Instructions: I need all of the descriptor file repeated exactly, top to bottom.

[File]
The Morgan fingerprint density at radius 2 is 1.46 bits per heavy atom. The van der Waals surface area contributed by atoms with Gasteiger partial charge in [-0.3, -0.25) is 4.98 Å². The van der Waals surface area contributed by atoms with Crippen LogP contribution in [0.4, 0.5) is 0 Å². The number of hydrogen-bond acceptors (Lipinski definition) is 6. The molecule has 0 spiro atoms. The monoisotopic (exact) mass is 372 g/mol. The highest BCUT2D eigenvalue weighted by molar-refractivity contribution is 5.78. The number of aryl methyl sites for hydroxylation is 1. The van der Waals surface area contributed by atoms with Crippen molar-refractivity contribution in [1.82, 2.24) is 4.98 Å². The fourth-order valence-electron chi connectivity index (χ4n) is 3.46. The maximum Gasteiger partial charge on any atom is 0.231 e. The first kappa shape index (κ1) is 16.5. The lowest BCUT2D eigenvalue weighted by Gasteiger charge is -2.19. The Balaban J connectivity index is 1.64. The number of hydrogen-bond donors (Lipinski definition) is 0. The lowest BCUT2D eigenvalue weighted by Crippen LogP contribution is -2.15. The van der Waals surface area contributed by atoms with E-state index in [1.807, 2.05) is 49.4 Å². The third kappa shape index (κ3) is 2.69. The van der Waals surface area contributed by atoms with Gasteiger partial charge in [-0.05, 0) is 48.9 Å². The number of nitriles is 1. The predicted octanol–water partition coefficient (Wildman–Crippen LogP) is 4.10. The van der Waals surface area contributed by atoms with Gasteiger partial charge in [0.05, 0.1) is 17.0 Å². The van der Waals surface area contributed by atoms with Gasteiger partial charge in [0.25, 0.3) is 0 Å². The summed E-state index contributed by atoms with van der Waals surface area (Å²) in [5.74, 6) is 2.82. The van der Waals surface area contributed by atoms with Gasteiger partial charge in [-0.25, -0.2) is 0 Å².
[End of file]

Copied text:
The Morgan fingerprint density at radius 2 is 1.46 bits per heavy atom. The van der Waals surface area contributed by atoms with Gasteiger partial charge in [-0.3, -0.25) is 4.98 Å². The van der Waals surface area contributed by atoms with Crippen LogP contribution in [0.4, 0.5) is 0 Å². The number of hydrogen-bond acceptors (Lipinski definition) is 6. The molecule has 0 spiro atoms. The monoisotopic (exact) mass is 372 g/mol. The highest BCUT2D eigenvalue weighted by molar-refractivity contribution is 5.78. The number of aryl methyl sites for hydroxylation is 1. The van der Waals surface area contributed by atoms with Crippen molar-refractivity contribution in [1.82, 2.24) is 4.98 Å². The fourth-order valence-electron chi connectivity index (χ4n) is 3.46. The maximum Gasteiger partial charge on any atom is 0.231 e. The first kappa shape index (κ1) is 16.5. The lowest BCUT2D eigenvalue weighted by Gasteiger charge is -2.19. The Balaban J connectivity index is 1.64. The number of hydrogen-bond donors (Lipinski definition) is 0. The lowest BCUT2D eigenvalue weighted by Crippen LogP contribution is -2.15. The van der Waals surface area contributed by atoms with E-state index in [1.807, 2.05) is 49.4 Å². The third kappa shape index (κ3) is 2.69. The van der Waals surface area contributed by atoms with Gasteiger partial charge in [-0.05, 0) is 48.9 Å². The number of nitriles is 1. The predicted octanol–water partition coefficient (Wildman–Crippen LogP) is 4.10. The van der Waals surface area contributed by atoms with Gasteiger partial charge in [0.05, 0.1) is 17.0 Å². The van der Waals surface area contributed by atoms with Gasteiger partial charge in [0.25, 0.3) is 0 Å². The summed E-state index contributed by atoms with van der Waals surface area (Å²) in [5.74, 6) is 2.82. The van der Waals surface area contributed by atoms with Gasteiger partial charge in [-0.25, -0.2) is 0 Å².